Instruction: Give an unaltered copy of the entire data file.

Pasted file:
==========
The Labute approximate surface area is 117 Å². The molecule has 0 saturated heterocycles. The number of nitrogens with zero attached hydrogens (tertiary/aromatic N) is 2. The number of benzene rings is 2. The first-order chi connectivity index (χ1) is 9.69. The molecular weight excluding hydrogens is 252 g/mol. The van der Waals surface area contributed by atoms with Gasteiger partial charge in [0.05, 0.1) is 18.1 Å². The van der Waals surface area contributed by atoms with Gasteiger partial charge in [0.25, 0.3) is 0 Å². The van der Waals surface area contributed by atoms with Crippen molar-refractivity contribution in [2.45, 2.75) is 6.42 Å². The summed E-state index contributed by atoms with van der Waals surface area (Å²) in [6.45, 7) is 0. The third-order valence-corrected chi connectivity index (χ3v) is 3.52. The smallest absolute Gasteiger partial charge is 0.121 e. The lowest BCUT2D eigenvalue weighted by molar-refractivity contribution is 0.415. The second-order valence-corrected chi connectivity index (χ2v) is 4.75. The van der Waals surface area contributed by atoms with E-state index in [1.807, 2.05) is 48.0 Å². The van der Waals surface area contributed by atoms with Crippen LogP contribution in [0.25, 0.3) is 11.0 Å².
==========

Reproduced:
The Labute approximate surface area is 117 Å². The molecule has 0 saturated heterocycles. The number of nitrogens with zero attached hydrogens (tertiary/aromatic N) is 2. The number of benzene rings is 2. The first-order chi connectivity index (χ1) is 9.69. The molecular weight excluding hydrogens is 252 g/mol. The van der Waals surface area contributed by atoms with Gasteiger partial charge in [0.05, 0.1) is 18.1 Å². The van der Waals surface area contributed by atoms with Gasteiger partial charge in [0.25, 0.3) is 0 Å². The van der Waals surface area contributed by atoms with Crippen molar-refractivity contribution in [2.45, 2.75) is 6.42 Å². The summed E-state index contributed by atoms with van der Waals surface area (Å²) in [6.45, 7) is 0. The third-order valence-corrected chi connectivity index (χ3v) is 3.52. The smallest absolute Gasteiger partial charge is 0.121 e. The lowest BCUT2D eigenvalue weighted by molar-refractivity contribution is 0.415. The second-order valence-corrected chi connectivity index (χ2v) is 4.75. The van der Waals surface area contributed by atoms with E-state index in [1.807, 2.05) is 48.0 Å². The van der Waals surface area contributed by atoms with Crippen LogP contribution in [0.25, 0.3) is 11.0 Å².